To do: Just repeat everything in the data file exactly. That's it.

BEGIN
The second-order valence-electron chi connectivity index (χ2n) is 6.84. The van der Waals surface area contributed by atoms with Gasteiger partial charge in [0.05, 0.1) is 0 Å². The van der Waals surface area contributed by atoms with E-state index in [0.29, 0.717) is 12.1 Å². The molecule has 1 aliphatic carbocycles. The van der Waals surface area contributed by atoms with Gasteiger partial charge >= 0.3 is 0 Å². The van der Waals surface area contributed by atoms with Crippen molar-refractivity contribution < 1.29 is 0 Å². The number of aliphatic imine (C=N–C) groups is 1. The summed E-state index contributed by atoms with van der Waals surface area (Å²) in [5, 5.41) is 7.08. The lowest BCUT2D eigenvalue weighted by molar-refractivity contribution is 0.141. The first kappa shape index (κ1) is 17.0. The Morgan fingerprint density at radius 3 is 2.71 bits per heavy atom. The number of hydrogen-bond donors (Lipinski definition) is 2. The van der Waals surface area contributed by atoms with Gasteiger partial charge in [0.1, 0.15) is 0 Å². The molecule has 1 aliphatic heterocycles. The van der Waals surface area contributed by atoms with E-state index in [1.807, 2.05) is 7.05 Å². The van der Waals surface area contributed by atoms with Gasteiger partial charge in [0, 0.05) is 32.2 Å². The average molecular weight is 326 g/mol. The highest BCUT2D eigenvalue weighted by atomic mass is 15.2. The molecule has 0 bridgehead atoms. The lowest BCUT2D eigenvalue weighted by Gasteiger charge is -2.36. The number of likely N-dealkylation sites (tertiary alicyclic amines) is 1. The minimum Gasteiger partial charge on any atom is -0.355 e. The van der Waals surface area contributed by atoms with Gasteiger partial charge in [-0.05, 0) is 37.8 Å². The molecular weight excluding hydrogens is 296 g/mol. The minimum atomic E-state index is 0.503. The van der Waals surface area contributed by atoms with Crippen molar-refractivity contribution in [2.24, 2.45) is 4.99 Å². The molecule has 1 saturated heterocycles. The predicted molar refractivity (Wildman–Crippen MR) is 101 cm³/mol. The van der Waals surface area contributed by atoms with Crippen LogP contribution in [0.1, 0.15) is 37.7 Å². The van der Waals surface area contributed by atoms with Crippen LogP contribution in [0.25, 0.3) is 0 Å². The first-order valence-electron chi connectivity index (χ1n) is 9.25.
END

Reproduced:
The second-order valence-electron chi connectivity index (χ2n) is 6.84. The van der Waals surface area contributed by atoms with Gasteiger partial charge in [0.05, 0.1) is 0 Å². The van der Waals surface area contributed by atoms with E-state index in [0.29, 0.717) is 12.1 Å². The molecule has 1 aliphatic carbocycles. The van der Waals surface area contributed by atoms with Gasteiger partial charge >= 0.3 is 0 Å². The van der Waals surface area contributed by atoms with Crippen molar-refractivity contribution < 1.29 is 0 Å². The number of aliphatic imine (C=N–C) groups is 1. The summed E-state index contributed by atoms with van der Waals surface area (Å²) in [5, 5.41) is 7.08. The lowest BCUT2D eigenvalue weighted by molar-refractivity contribution is 0.141. The first kappa shape index (κ1) is 17.0. The Morgan fingerprint density at radius 3 is 2.71 bits per heavy atom. The number of hydrogen-bond donors (Lipinski definition) is 2. The van der Waals surface area contributed by atoms with Gasteiger partial charge in [0.1, 0.15) is 0 Å². The molecule has 1 aliphatic heterocycles. The van der Waals surface area contributed by atoms with E-state index in [1.807, 2.05) is 7.05 Å². The van der Waals surface area contributed by atoms with Gasteiger partial charge in [0, 0.05) is 32.2 Å². The average molecular weight is 326 g/mol. The highest BCUT2D eigenvalue weighted by atomic mass is 15.2. The molecule has 0 bridgehead atoms. The lowest BCUT2D eigenvalue weighted by Gasteiger charge is -2.36. The number of likely N-dealkylation sites (tertiary alicyclic amines) is 1. The minimum Gasteiger partial charge on any atom is -0.355 e. The van der Waals surface area contributed by atoms with Gasteiger partial charge in [-0.05, 0) is 37.8 Å². The molecular weight excluding hydrogens is 296 g/mol. The minimum atomic E-state index is 0.503. The van der Waals surface area contributed by atoms with Crippen molar-refractivity contribution in [2.24, 2.45) is 4.99 Å². The molecule has 1 saturated heterocycles. The predicted molar refractivity (Wildman–Crippen MR) is 101 cm³/mol. The van der Waals surface area contributed by atoms with Crippen LogP contribution in [0.1, 0.15) is 37.7 Å². The van der Waals surface area contributed by atoms with Crippen LogP contribution in [0.25, 0.3) is 0 Å². The first-order valence-electron chi connectivity index (χ1n) is 9.25.